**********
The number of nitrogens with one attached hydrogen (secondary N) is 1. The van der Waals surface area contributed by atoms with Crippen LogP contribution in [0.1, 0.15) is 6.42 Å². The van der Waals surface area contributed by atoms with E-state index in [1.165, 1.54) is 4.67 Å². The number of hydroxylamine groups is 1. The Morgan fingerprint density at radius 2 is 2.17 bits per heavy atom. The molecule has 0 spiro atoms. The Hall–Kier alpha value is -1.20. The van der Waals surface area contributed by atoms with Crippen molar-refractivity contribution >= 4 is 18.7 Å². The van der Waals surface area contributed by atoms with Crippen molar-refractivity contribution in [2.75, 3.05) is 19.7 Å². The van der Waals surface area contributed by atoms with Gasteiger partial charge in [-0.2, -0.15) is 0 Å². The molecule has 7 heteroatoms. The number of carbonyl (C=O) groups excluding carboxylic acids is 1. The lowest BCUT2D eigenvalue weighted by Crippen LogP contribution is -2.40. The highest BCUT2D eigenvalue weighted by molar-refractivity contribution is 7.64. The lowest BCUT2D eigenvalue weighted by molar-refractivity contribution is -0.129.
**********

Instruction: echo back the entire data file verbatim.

The number of nitrogens with one attached hydrogen (secondary N) is 1. The van der Waals surface area contributed by atoms with Crippen LogP contribution in [0.1, 0.15) is 6.42 Å². The van der Waals surface area contributed by atoms with E-state index in [1.165, 1.54) is 4.67 Å². The number of hydroxylamine groups is 1. The Morgan fingerprint density at radius 2 is 2.17 bits per heavy atom. The molecule has 0 spiro atoms. The Hall–Kier alpha value is -1.20. The van der Waals surface area contributed by atoms with Crippen molar-refractivity contribution >= 4 is 18.7 Å². The van der Waals surface area contributed by atoms with Crippen molar-refractivity contribution in [2.75, 3.05) is 19.7 Å². The van der Waals surface area contributed by atoms with Gasteiger partial charge in [-0.2, -0.15) is 0 Å². The molecule has 7 heteroatoms. The number of carbonyl (C=O) groups excluding carboxylic acids is 1. The lowest BCUT2D eigenvalue weighted by Crippen LogP contribution is -2.40. The highest BCUT2D eigenvalue weighted by molar-refractivity contribution is 7.64. The lowest BCUT2D eigenvalue weighted by molar-refractivity contribution is -0.129.